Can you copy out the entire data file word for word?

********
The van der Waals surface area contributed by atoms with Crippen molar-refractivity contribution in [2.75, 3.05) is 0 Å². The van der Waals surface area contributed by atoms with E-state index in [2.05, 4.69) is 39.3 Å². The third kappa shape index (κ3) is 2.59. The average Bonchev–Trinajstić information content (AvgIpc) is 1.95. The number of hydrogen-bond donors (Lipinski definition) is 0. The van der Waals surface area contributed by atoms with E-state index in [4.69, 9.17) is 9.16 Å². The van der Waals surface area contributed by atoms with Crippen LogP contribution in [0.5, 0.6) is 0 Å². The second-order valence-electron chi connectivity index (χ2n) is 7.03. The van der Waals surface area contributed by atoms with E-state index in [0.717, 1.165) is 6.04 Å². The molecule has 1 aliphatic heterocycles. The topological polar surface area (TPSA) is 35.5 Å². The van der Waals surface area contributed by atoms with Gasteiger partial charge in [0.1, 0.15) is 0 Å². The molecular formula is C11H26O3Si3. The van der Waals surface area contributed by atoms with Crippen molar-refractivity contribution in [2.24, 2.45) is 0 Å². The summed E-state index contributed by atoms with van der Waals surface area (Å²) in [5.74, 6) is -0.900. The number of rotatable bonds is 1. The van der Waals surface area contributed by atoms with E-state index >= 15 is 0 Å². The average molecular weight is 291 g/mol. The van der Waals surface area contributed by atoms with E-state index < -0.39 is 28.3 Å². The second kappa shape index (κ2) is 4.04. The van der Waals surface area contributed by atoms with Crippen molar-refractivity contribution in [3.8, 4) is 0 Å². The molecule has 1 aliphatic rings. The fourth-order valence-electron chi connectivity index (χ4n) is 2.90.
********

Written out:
The van der Waals surface area contributed by atoms with Crippen molar-refractivity contribution in [2.75, 3.05) is 0 Å². The van der Waals surface area contributed by atoms with E-state index in [2.05, 4.69) is 39.3 Å². The third kappa shape index (κ3) is 2.59. The average Bonchev–Trinajstić information content (AvgIpc) is 1.95. The number of hydrogen-bond donors (Lipinski definition) is 0. The van der Waals surface area contributed by atoms with E-state index in [4.69, 9.17) is 9.16 Å². The van der Waals surface area contributed by atoms with Crippen LogP contribution in [0.5, 0.6) is 0 Å². The second-order valence-electron chi connectivity index (χ2n) is 7.03. The van der Waals surface area contributed by atoms with E-state index in [0.717, 1.165) is 6.04 Å². The molecule has 1 aliphatic heterocycles. The topological polar surface area (TPSA) is 35.5 Å². The van der Waals surface area contributed by atoms with Gasteiger partial charge in [0.1, 0.15) is 0 Å². The molecular formula is C11H26O3Si3. The van der Waals surface area contributed by atoms with Crippen molar-refractivity contribution in [2.24, 2.45) is 0 Å². The summed E-state index contributed by atoms with van der Waals surface area (Å²) in [5.74, 6) is -0.900. The number of rotatable bonds is 1. The van der Waals surface area contributed by atoms with E-state index >= 15 is 0 Å². The average molecular weight is 291 g/mol. The van der Waals surface area contributed by atoms with E-state index < -0.39 is 28.3 Å². The second kappa shape index (κ2) is 4.04. The van der Waals surface area contributed by atoms with Crippen molar-refractivity contribution in [3.8, 4) is 0 Å². The molecule has 1 aliphatic rings. The fourth-order valence-electron chi connectivity index (χ4n) is 2.90.